Modelling entities

To use ObjectBox in a project you create an entity model representing the persistent data in your application. Then, based on this model ObjectBox generates Java code for its Box classes.

The model itself is defined using Java classes with annotations.

Schema

You can get started with the ObjectBox Gradle plugin without any additional configuration. Though, you should consider setting at least the schema version:

Furthermore, the objectbox configuration element supports the following configuration options:

  • schemaVersion: The current version of the database schema. This is used to migrate between schema versions. If you change your entity/database schema, this value has to be increased. Defaults to 1.
  • daoPackage: The package name for classes generated by ObjectBox. Defaults to the package name of your source entities.
  • targetGenDir: The location where generated sources should be stored at. Defaults to the generated source folder inside the build directory ( build/generated/source/objectbox).
  • generateTests: Set to true to automatically generate unit tests.
  • targetGenDirTests: The base directory where generated unit tests should be stored at. Defaults to src/androidTest/java.
  • daoCompat: Flag for greenDAO compatibility. If true the plugin will generate additional DAO classes like used with greenDAO that work with ObjectBox. Defaults to false

Entities and Annotations

ObjectBox uses annotations to define entities. Here is a quick example:

The @Entity annotation turns the Java class User into a database-backed entity. This will also instruct ObjectBox to generate the necessary code.

Note: only Java classes are supported. If you prefer another language like Kotlin, your entity classes must still be Java.

The @Entity Annotation

As you saw in the example above, the @Entity annotation marks a Java class as a persistable entity for ObjectBox.

While it is usually fine to go without any additional parameters, you can still configure some details using @Entity:

Basic properties

The @Id annotation selects a long property as the entity ID. In database terms, this is the primary key. The parameter monotonic is a flag to make the ID value ever increasing (not reusing old values), however this is a little slower.

@Property lets you define a non-default column name, which the property is mapped to. If absent, ObjectBox will use the field name in a SQL-ish fashion (upper case, underscores instead of camel case, for example customName will become CUSTOM_NAME). Note: you currently can only use inline constants to specify a column name.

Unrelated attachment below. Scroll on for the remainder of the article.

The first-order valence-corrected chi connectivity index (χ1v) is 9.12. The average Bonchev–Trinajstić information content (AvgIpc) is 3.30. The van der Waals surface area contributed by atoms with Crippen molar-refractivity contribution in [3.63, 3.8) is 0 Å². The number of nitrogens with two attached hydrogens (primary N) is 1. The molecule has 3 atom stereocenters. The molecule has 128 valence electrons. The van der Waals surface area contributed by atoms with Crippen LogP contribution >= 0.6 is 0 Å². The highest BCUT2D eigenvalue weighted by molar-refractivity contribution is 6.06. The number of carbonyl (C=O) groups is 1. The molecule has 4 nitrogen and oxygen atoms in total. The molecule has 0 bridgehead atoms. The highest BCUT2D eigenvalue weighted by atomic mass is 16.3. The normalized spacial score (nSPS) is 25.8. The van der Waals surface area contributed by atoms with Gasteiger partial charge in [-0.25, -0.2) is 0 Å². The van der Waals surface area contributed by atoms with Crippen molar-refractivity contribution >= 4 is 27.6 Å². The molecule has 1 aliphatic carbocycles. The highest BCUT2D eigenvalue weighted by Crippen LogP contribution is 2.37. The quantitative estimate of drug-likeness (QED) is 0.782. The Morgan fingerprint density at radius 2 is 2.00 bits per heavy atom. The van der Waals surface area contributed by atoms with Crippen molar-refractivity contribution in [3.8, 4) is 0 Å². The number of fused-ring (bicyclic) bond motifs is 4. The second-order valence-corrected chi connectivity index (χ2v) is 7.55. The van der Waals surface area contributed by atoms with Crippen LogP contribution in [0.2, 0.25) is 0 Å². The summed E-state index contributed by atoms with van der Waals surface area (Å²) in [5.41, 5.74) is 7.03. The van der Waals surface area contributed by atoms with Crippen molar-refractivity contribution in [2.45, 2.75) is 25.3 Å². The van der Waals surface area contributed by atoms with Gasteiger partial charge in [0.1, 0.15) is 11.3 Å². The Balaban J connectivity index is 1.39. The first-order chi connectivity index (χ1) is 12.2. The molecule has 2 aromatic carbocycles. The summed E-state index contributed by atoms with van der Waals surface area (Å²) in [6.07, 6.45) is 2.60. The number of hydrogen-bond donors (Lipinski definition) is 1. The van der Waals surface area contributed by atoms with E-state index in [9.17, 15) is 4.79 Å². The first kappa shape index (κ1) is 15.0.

@Transient marks properties to be excluded from persistence. Use those for temporary states, etc. Alternatively, you can also use the transient keyword from Java.

Primary key restrictions

Currently, entities must have a long property as their primary key. This is recommended practice for Android.

Property indexes

Use @Index at a property to create a database index for the corresponding database column.

Defaults

ObjectBox tries to work with reasonable defaults, so developers don’t have to configure each and every bit.

For example the table and column name on the database side are derived from the entity and property names. Instead of the camel case style used in Java, the default database names are in uppercase using an underscore to separate word.

For example, a property called creationDate will become a database column CREATION_DATE.

Triggering generation

Once your entity schema is in place, you can trigger the code generation process by using “Make project” in your IDE. Or by directly executing the objectbox Gradle task.

If you encounter errors after changing your entity classes, try to rebuild your project to make sure old generated classes are cleaned.

Modifying generated code

Entity classes in ObjectBox are created and edited by the developer. However, during the code generation process ObjectBox may augment the source code of entities.

ObjectBox will add a @Generated annotation to methods and fields it created, to inform the developer and to prevent any loss of code. In most cases, you should not have to touch code annotated with @Generated.

As a precaution, ObjectBox will not overwrite existing code and raise an error if generated code was manually changed:

As the error message implies, there are usually two ways to resolve this:

  • Revert the changes to code annotated with @Generated. Alternatively, you can also delete the changed constructor or method completely. They will be regenerated with the next build.
  • Replace the @Generated annotation with a @Keep annotation. This will tell ObjectBox to never touch the annotated code. Keep in mind that your changes might break the contract between the entity and the rest of ObjectBox. Also, future releases of ObjectBox might expect different code in generated methods. So, be cautious! It’s a good idea to have unit tests in place to avoid trouble.
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